9.30-10.30 Presentation & discussion of a book: Igor Agostini (Universita degli studi del Salento):L’idea di Dio in Descartes, Firenze, Le Monnier, 2011.

10.30-10.45 Coffee break

10.45-13.00 Reading group (II): Descartes\’ Regulae. Convenors: Igor Agostini, Vlad Alexandrescu, Lucian Petrescu

Texts: Regulae ad directionem ingenii, texte critique [latin] établi par Giovanni Crapulli, La Haye, Martinus Nijhof, 1951; english translation of Descartes’ letters by Dugald Murdoch in The Philosophical Writings of Descartes, vol. I, translated by J. Cottingham, R. Stoothoff, D. Murdoch, CUP, 1985, p. 7-77; French translation by J.L. Marion, in Descartes, Règles utiles et claires pour la direction de l’esprit et la recherche de la vérité, La Haye, Martinus Nijhoff, 1977.

13.00-15.00 Lunch break

16.00-16.35: Steven Burgess (South Florida), The Ontological Background of the Method of Demonstration in Descartes’ Meditations

16.35-16.50 Coffee break

16.50-17.25 Calin Cristian Pop (New Europe College): Ontologie inachevée de l’infini chez Descartes comme propédeutique de la scientia
17.25-18.00 Roger Ariew (South Florida), Condemnations of Cartesianism and the resulting empiricism

19.00 Dinner

2 July

9.30-10.05 Max Gavrilciuc(Bucharest): Soul Individuality in Descartes
10.05-10.40: Madalina Giurgea (Ghent): On speed, force and motion in Mersenne’s Traité de l’Harmonie Universelle

10.40-11.00 Coffee break

11.00-13.00 Reading group (III): A \’science\’ of the soul: Charleton, Convenor: Sorana Corneanu

Text: Walter Charleton, Natural History of the Passions, London, 1674, Sections I-III, pp. 2-67.

13.00-15.00 Lunch break

16.00-16.35 Robin Buning (Utrecht): Henricus Reneri’s programme for the renovation of natural philosophy

16.35-16.50 Coffee break

16.50 -17.25 Lucian Petrescu (Ghent): Peter Pázmány’s exegesis of Meteorologica IV
17.25-18.00 Raphael Krut-Landau (Princeton): The role of metaphysics in Spinoza’s philosophy

19.00 Dinner

3 July

9.30-10.30:  Conference : Andrea Sangiacomo (Macerata and Lyon ): Changing Descartes: Boyle, Spinoza and the debate on the relational nature of sensible qualities

10.30-10.45 Coffee break

10.45-13.00 Reading group (IV): Mathematical method: Newton. Convenor: Daniel Garber


13.00-15.00 Lunch

16.00-16.35 Lucio Mare (South Florida): Infimae species in Heaven and Earth: on Leibniz’ Reception and Use of a Thomistic Individuation Principle

16.35-16.50 Coffee Break

16.50-17.25 Tammy Nyden, Not Scientia, but Not Nothing: de Volder on the Role of Experiment in Natural Philosophy
17.25-18.00 Ohad Nachtomy (Bar-Ilan University): Infinity and Life: The Role of Infinity in Leibniz’s View of Living Beings

19.00 Dinner

4 July

9.30 Departure to Bucharest

This Seminar is supported by a grant of the Romanian National Authority for Scientific Research, CNCS-UEFISCDI, project number PN-II-ID-PCE-2011-3-0998: Models of Producing and Disseminating Knowledge in Early Modern Europe: the Cartesian Framework.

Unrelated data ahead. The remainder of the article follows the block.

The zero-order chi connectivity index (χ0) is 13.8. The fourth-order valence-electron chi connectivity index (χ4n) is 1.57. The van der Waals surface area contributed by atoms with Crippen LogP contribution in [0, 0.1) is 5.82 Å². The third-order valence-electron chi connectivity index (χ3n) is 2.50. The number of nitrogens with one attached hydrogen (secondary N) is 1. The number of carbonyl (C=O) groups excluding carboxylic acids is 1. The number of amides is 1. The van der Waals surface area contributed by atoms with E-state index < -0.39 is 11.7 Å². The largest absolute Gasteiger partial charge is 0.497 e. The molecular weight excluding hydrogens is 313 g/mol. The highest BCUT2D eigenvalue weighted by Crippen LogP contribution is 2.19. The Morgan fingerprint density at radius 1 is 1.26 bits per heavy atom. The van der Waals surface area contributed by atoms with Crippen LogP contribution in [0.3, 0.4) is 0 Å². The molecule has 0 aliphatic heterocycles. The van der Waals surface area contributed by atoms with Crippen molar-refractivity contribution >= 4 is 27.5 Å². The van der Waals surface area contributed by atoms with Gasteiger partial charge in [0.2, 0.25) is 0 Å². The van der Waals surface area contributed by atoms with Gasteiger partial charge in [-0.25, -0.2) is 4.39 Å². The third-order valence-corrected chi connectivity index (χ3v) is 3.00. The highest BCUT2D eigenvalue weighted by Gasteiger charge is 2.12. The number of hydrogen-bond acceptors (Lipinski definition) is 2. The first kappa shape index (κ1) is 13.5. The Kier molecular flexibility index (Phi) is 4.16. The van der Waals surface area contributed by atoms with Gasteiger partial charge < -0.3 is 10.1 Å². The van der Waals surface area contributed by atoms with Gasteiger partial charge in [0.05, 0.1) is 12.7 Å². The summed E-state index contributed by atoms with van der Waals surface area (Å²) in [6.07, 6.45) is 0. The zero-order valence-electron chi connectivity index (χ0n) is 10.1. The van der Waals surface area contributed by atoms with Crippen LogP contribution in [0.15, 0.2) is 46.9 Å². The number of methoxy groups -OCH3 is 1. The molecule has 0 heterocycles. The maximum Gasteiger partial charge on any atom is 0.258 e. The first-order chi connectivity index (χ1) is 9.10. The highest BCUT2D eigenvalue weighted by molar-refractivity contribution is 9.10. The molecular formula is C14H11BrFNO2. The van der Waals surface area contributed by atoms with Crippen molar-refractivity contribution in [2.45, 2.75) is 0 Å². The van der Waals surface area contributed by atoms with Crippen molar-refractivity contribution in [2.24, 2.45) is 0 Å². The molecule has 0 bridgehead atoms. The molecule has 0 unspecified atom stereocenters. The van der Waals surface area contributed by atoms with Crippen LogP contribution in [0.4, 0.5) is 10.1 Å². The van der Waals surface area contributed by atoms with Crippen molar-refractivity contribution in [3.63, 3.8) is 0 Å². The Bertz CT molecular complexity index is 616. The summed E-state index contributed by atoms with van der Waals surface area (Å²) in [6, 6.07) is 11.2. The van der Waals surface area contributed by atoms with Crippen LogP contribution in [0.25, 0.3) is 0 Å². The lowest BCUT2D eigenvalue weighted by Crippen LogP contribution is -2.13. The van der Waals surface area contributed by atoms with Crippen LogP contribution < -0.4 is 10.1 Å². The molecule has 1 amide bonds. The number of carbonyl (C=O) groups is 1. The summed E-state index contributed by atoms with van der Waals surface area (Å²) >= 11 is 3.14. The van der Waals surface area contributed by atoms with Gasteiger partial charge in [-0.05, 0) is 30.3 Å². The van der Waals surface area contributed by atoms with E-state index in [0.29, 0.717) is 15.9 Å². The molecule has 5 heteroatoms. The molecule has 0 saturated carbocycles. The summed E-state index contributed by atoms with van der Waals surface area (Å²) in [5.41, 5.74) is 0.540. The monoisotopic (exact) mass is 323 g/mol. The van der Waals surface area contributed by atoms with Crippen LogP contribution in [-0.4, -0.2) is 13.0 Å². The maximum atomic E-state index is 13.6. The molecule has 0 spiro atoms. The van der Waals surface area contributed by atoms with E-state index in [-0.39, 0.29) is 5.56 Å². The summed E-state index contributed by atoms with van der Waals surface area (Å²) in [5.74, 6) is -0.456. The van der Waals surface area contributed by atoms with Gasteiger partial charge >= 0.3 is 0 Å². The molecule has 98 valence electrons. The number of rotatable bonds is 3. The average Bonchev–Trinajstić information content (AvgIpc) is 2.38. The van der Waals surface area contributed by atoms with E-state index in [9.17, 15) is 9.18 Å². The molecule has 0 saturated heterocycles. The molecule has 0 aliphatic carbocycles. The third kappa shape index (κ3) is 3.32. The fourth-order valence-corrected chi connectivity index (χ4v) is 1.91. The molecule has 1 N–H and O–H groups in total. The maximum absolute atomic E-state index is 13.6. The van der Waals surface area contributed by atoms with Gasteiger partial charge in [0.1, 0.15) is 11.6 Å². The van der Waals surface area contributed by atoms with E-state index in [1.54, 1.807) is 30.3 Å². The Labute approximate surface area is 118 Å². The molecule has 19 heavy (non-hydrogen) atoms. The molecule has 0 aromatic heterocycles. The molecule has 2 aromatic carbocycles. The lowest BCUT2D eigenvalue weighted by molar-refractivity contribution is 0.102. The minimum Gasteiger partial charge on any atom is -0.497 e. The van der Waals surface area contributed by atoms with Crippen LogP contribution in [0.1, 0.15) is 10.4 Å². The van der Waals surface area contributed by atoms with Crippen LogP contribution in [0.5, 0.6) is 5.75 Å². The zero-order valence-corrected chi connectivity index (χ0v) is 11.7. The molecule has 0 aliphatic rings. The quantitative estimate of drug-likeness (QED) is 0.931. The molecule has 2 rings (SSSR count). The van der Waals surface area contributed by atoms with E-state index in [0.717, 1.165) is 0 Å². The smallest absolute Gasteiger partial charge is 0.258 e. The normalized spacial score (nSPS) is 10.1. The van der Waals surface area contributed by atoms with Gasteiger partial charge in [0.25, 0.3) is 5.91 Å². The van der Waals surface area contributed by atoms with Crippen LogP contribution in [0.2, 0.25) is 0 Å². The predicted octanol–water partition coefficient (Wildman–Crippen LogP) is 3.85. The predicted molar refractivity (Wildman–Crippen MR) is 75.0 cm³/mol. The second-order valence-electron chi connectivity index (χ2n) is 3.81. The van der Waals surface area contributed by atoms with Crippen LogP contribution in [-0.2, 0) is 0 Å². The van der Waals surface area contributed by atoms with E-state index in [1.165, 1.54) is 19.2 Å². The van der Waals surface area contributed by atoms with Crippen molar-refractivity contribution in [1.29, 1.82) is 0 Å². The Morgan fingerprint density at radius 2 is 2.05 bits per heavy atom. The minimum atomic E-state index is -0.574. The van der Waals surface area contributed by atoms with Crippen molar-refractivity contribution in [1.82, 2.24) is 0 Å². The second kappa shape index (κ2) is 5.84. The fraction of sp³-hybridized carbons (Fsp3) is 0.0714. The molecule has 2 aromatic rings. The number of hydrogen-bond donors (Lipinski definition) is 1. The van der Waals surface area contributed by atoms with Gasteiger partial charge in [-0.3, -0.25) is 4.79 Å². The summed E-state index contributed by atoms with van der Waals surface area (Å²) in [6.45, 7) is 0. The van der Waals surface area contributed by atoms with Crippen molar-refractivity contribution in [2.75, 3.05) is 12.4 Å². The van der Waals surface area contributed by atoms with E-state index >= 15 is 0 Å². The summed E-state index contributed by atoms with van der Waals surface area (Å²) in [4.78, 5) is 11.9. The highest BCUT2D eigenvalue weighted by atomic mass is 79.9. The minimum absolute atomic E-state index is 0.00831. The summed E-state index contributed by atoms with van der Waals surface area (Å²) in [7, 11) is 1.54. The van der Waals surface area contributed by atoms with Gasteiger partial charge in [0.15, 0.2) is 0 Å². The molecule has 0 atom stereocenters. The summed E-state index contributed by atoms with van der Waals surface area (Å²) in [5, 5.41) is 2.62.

The Journal of Early Modern Studies is seeking contributions for its second issue (Spring 2013). This special issue is devoted to the theme:
Creative experiments: Heuristic and Exploratory Experimentation in Early Modern Science

Editor: Dana Jalobeanu

The past decade has seen a renewed interest in multiple aspects of early modern experimentation: in the cognitive, psychological and social aspects of experiments, in their heuristic and exploratory value and in the complex inter-relations between experience, observation and experiment. Meanwhile, comparatively little has been done towards a more detailed, contextual and specific study of what might be described, a bit anachronistically, as the methodology of early modern experimentation, i.e. the ways in which philosophers, naturalists, promoters of mixed mathematics and artisans put experiments together and reflected on the capacity of experiments to extend, refine and test hypotheses, on the limits of experimental activity and on the heuristic power of experimentation. So far, the sustained interest in the role played by experiments in early modern science has usually centered on ‘evidence’- related problems. This line of investigation favored examination of the experimental results but neglected the “methodology” that brought about the results in the first place. It has also neglected the more creative and exploratory roles that experiments could and did play in the works of sixteenth and seventeenth century explorers of nature.
This special issue of the Journal of Early Modern Studies aims to bring together articles devoted to the investigation of particular cases of early modern experiments or early modern discussions of experimental methodology. We aim to put together a selection of interesting and perhaps relevant case studies that would further what might prove to be an interesting line of research, namely the investigation of the heuristic, analogical and creative role of early modern experiments.
JEMS is an interdisciplinary, peer-reviewed journal of intellectual history, dedicated to the exploration of the interactions between philosophy, science and religion in Early Modern Europe. It is edited by the Research Centre “Foundations of Modern Thought”, University of Bucharest, and published and distributed by Zeta Books. For further information on JEMS, please visit
We are seeking for articles no longer than 10,000 words, in English or French, with an abstract and key-words in English. Please send your contribution by the 1st of November 2012 to